It’s here, the new year.
While I do prefer to look back on the year on the 31st December, I felt a short review of the year 2018 was in need. And then maybe after I will address deux mille dix-neuf (that’s two thousand and nineteen in French, FYI). For those who don’t know their bloggers, and I say bloggers rather than influencers because these ladies actually write, rather than seldom advertise branded products on Instagram, I was inspire by this post by Chloe Plumstead.
I won’t pretend that last year was all rosy. It certainly wasn’t. However, I definitely painted a beautiful picture on Instagram of what my life in France was like, but beknown to many I learned a lot of hard lessons about generosity and trust, love and forgiveness, finances and morals; but I am thankful for all that I learned.
By all means, my greatest personal achievement of the year has been survival. Maybe that sounds a little dramatic, but living in another country at twenty by yourself, and everything is in a foreign language (no, the majority of French people do not in fact speak ‘good’ English – that’s a common stereotype that France did not live up to).
I survived things that break most people. Things dark enough that I don’t tell a soul about them. But instead of allowing them to haunt me, or catch me off-guard when I find myself alone in a room with a quiet moment to overthink, I put them down to experience. I have already dealt with them and said goodbye, I don’t need to relive them day in, day out.
With that sense of achievement, I feel like I have to admit that I did storm into 2018 at full speed without ever truly weighing up the consequences. I think within that I have learned a lesson which will give me clarity as this new year takes shape. I mean, I forgive myself, I was a twenty year-old girl living in a world that I wasn’t quite ready for, let alone the fact I was in France and not in England.
When I returned back to Lancaster it very quickly hit me what my year in France had taught me. And, how much less I needed to depend on others to get by. I began to miss not working for myself, not being able to say “all that money is mine, and I have worked my butt off for it”, and then not being able to spend it as I wished. But again, I learned another valuable lesson: budgeting. And oh boy, was it time to learn to budget. Especially if I wanted to visit my friends in Bordeaux and Libourne around Christmas-time. It seems very bizarre to say, but I grew from learning how to budget. I felt adult, and I hope to continue feeling more and more adult as I budget more and more. I also learned I no longer liked drinking alcohol as much as I did at nineteen with no care in the world; so nights out grew less desirable. Although, I will never turn out a night out with the girls I just began to opt to drink less, just as much for my health as for anything else.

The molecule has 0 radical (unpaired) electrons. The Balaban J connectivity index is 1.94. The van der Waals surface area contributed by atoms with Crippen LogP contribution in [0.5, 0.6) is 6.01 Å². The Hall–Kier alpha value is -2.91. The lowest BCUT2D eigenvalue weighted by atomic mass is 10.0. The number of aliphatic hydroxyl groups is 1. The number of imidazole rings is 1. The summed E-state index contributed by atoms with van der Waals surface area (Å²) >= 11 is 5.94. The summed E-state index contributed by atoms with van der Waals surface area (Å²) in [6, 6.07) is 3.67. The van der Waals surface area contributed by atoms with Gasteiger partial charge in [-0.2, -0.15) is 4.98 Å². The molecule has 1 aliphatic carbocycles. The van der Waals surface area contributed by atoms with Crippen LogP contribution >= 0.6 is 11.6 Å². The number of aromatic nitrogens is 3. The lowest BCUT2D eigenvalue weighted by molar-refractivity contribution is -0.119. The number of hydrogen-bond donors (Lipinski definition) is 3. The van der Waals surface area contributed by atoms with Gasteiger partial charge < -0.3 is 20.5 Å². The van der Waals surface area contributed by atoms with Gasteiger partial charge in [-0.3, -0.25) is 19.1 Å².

My relationship with God strengthened throughout the year, as I found churches to call home and people I truly related to and connected with on a spiritual level. Actually having face-to-face discussions with others about your personal faith is a lot more difficult and challenging, even awkward, than you would think. Thus, to be able to comfortably open up to others and receive wisdom and true insight from Christians at all kinds of stages in their lives and walks with God has changed my life.
…God put so much love in my heart for me to forgive more people; and to face all my fears and anxiety; to make life so easy; and to do more with less. I am highly favored and this year will be a great year. The best is yet to come dear; keep on pushing the red button. Go on and dance the right steps; eat the cake you love; confess your love for someone; make time for yourself; treat people with respect and most importantly; give up revenge. Be free.
Somehow I avoided the feeling of being disappointed in myself in 2018. I began to do away with guilt, and punishing myself mentally and physically for having done wrong, or for having made a mistake. Rather than suffering internally and feeling ashamed, I repented of my sins and continued to make an effort to not make the same mistakes again. Vicious circles are harder to get out of than you thought, habits are harder to break than you could ever imagine, and forgiving yourself is the biggest struggle you are likely to face. But giving yourself a hard time will only make you weak, and darling, you were not made to be weak. You are worth far more than rubies.
So I would define my own deux mille dix-huit as one of self-discovery and survival. Raw and painstakingly difficult, yet curiously magical and prodigious. A time of blossoming, and perhaps just the time I was created for.
P.S. It seems 2019 will be discussed at a later date. Probably during 2020.
1 thought on “life :: deux mille dix-huit”
My dearest daughter, some lessons one never learns. However, being able to adapt is the key. I think resilience is the word I’m searching for; but by no means in a negative way. You have demonstrated your resilience in abundance and experienced things that no average 20 year old white UK female should. I’m pleased this hasn’t hardened your attitude nor steered you into a direction of self worth; for this is truly not the case.
God sets our spiritual path, whether we foolishly chose to ignore it and it does catch up with ones conscious.
We have to remember to stay on the path and say what we mean to do and strive to keep to it.
Love mum x
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